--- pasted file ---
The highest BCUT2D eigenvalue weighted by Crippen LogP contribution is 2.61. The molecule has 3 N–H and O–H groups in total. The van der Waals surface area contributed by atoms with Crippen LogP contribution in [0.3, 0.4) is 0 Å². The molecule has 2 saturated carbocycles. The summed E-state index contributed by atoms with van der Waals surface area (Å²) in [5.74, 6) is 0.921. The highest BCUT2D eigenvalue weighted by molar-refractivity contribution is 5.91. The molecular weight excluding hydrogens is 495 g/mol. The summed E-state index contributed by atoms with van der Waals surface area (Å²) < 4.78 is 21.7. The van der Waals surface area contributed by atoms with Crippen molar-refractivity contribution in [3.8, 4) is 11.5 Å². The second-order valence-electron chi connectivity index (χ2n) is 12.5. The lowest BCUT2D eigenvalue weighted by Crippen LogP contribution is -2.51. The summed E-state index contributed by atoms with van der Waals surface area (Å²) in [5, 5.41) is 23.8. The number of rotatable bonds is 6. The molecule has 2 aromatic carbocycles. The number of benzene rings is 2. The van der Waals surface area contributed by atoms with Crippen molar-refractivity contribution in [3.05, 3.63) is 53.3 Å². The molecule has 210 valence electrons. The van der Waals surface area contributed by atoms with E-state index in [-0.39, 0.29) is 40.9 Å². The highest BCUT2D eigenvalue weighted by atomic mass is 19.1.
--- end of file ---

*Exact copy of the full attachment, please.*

The highest BCUT2D eigenvalue weighted by Crippen LogP contribution is 2.61. The molecule has 3 N–H and O–H groups in total. The van der Waals surface area contributed by atoms with Crippen LogP contribution in [0.3, 0.4) is 0 Å². The molecule has 2 saturated carbocycles. The summed E-state index contributed by atoms with van der Waals surface area (Å²) in [5.74, 6) is 0.921. The highest BCUT2D eigenvalue weighted by molar-refractivity contribution is 5.91. The molecular weight excluding hydrogens is 495 g/mol. The summed E-state index contributed by atoms with van der Waals surface area (Å²) < 4.78 is 21.7. The van der Waals surface area contributed by atoms with Crippen molar-refractivity contribution in [3.8, 4) is 11.5 Å². The second-order valence-electron chi connectivity index (χ2n) is 12.5. The lowest BCUT2D eigenvalue weighted by Crippen LogP contribution is -2.51. The summed E-state index contributed by atoms with van der Waals surface area (Å²) in [5, 5.41) is 23.8. The number of rotatable bonds is 6. The molecule has 2 aromatic carbocycles. The number of benzene rings is 2. The van der Waals surface area contributed by atoms with Crippen molar-refractivity contribution in [3.05, 3.63) is 53.3 Å². The molecule has 210 valence electrons. The van der Waals surface area contributed by atoms with E-state index in [-0.39, 0.29) is 40.9 Å². The highest BCUT2D eigenvalue weighted by atomic mass is 19.1.